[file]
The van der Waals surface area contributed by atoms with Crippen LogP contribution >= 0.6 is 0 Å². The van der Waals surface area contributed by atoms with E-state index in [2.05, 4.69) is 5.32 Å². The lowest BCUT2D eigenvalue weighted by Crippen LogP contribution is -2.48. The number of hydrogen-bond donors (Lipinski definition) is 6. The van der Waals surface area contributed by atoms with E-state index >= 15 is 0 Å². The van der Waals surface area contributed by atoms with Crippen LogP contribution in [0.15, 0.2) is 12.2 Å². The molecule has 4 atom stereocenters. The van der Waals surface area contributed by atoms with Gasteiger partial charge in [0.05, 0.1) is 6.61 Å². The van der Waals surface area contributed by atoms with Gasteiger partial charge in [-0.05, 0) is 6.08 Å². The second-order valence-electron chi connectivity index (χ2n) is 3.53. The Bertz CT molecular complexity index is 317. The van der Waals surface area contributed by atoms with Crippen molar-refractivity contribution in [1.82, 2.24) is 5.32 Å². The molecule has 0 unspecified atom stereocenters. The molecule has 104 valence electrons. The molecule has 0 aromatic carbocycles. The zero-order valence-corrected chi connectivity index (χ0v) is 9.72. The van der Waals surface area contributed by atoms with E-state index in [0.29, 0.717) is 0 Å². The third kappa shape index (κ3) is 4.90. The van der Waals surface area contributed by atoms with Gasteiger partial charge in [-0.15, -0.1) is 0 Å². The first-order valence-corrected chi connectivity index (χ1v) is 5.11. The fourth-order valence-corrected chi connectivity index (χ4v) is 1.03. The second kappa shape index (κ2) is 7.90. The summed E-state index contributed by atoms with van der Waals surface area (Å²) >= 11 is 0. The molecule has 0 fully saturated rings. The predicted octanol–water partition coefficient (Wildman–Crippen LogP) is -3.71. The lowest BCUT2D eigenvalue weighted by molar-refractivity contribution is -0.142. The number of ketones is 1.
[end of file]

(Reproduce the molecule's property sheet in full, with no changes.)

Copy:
The van der Waals surface area contributed by atoms with Crippen LogP contribution >= 0.6 is 0 Å². The van der Waals surface area contributed by atoms with E-state index in [2.05, 4.69) is 5.32 Å². The lowest BCUT2D eigenvalue weighted by Crippen LogP contribution is -2.48. The number of hydrogen-bond donors (Lipinski definition) is 6. The van der Waals surface area contributed by atoms with E-state index >= 15 is 0 Å². The van der Waals surface area contributed by atoms with Crippen LogP contribution in [0.15, 0.2) is 12.2 Å². The molecule has 4 atom stereocenters. The van der Waals surface area contributed by atoms with Gasteiger partial charge in [0.05, 0.1) is 6.61 Å². The van der Waals surface area contributed by atoms with Gasteiger partial charge in [-0.05, 0) is 6.08 Å². The second-order valence-electron chi connectivity index (χ2n) is 3.53. The Bertz CT molecular complexity index is 317. The van der Waals surface area contributed by atoms with Crippen molar-refractivity contribution in [1.82, 2.24) is 5.32 Å². The molecule has 0 unspecified atom stereocenters. The molecule has 104 valence electrons. The molecule has 0 aromatic carbocycles. The zero-order valence-corrected chi connectivity index (χ0v) is 9.72. The van der Waals surface area contributed by atoms with E-state index in [0.29, 0.717) is 0 Å². The third kappa shape index (κ3) is 4.90. The van der Waals surface area contributed by atoms with Gasteiger partial charge in [-0.15, -0.1) is 0 Å². The first-order valence-corrected chi connectivity index (χ1v) is 5.11. The fourth-order valence-corrected chi connectivity index (χ4v) is 1.03. The second kappa shape index (κ2) is 7.90. The summed E-state index contributed by atoms with van der Waals surface area (Å²) >= 11 is 0. The molecule has 0 fully saturated rings. The predicted octanol–water partition coefficient (Wildman–Crippen LogP) is -3.71. The lowest BCUT2D eigenvalue weighted by molar-refractivity contribution is -0.142. The number of ketones is 1.